Learning to Drive in Traffic

This week’s tip is more of a suggestion but bear with me a moment. I recently attended a club race day where I was testing some new Tekin stuff out and getting in some practice. I chose to stay and club race while there to compare against what I was doing against the local fast guys, pretty standard stuff.

What I noticed in one of the 2wd buggy qualifiers was that there was a good amount of newer drivers as well as some more seasoned ones not being able to drive together very well. What I mean by this is that they’re constantly contacting each other which in turn are slowing them down during their qualifying. This is of course counterproductive.  Now with my attention focused on this a bit I noticed that it was quite common.

So where’s the “Tip of the Week” at here?  Simple, spend time learning to drive in the close proximity of other cars.  The best way to do this is to go out during practice with a buddy. The two of you need to circle the track at say 80% race pace. The leader then needs to choose lines randomly that you must then follow while staying as close as you can without hitting him/her. Treat it like the old “HORSE” game. He/She does a few laps, than you do a few laps.  The goal here is to learn car control, predict where the car in front of you is going to go before it goes here, and learn what a safe gap is and when you can close that gap.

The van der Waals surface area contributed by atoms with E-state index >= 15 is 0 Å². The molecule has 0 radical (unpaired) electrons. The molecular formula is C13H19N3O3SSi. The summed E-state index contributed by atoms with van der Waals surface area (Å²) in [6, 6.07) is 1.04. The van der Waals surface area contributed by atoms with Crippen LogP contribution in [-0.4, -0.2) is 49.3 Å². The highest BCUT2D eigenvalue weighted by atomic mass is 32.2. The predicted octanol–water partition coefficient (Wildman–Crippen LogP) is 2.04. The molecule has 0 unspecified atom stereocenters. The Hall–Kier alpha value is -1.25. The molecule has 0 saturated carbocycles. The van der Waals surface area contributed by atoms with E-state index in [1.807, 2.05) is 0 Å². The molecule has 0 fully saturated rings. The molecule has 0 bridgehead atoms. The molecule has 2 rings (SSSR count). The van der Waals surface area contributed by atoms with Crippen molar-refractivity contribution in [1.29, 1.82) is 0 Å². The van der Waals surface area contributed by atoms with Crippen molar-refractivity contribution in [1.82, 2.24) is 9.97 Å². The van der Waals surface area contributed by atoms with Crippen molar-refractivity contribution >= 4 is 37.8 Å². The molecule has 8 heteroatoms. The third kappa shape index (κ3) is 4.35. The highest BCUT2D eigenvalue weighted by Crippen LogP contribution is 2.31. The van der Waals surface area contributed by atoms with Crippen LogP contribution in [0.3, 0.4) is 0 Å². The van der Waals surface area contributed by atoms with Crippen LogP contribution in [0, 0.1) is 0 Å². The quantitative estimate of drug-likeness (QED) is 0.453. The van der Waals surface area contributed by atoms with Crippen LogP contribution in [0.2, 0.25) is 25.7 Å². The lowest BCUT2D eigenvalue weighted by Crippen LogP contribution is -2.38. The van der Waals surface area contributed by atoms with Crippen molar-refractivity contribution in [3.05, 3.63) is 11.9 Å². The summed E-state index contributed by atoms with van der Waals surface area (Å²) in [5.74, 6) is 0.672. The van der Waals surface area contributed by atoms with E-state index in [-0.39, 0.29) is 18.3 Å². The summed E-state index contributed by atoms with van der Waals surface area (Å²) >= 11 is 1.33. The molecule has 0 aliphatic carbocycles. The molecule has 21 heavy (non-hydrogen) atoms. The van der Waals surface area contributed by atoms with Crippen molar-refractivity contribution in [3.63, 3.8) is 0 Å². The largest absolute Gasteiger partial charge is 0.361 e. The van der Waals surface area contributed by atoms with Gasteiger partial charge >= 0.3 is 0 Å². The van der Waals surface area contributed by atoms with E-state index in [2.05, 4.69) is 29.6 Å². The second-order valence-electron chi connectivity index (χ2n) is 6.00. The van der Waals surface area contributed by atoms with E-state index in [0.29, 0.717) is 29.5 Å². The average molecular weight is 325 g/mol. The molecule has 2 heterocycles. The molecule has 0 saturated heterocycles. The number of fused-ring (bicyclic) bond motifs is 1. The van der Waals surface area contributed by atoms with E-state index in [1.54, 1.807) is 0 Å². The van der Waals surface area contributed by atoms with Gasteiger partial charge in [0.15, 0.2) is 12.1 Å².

2013-IFMAR-Worlds-Sunday-4wd-Mains-A3_00010

How will this help you ask?  Simple, any good driver will tell you that they only got to the top with practice and repetition. So if you want to be good at following close which is how you put pressure on other drivers, you must practice doing it. If you want to be able to predict the car in front you and what their next move maybe so you can setup a sweet pass, then you must practice it. If you want to be a clean respectful racer who is known for good car control, good clean racing, and a driver that others fear leaving the door open on, you must practice it.

Race winner Britain's Sam Bird, driving for Virgin Racing, enters a chicane during the Formula E London ePrix auto race in Battersea Park, London, Sunday, June 28, 2015. (AP Photo/Tim Ireland)

My new home track Traction Hobbies has one of the largest sportsman/novice classes I’ve seen on a regular basis. It’s super cool to see because 90% of them run 2wd buggy, the hardest class to master.  The best part for me is that the majority are open to input, interested in learning, and are getting quicker every week.  If you have these types of drivers at your home track, take a moment to talk to the, help them out if you see them struggling, and just let them know we have all been where they are now. We can’t afford to miss the small opportunities to help grow this great hobby and sport.

Volunteer to go out with them in practice, help show them the race line, where they’re losing time on the track. I’ll bet you get the good Karma back to you tenfold.

 

Good Racing,

 

 

Learning to drive in traffic

Learning to drive in traffic

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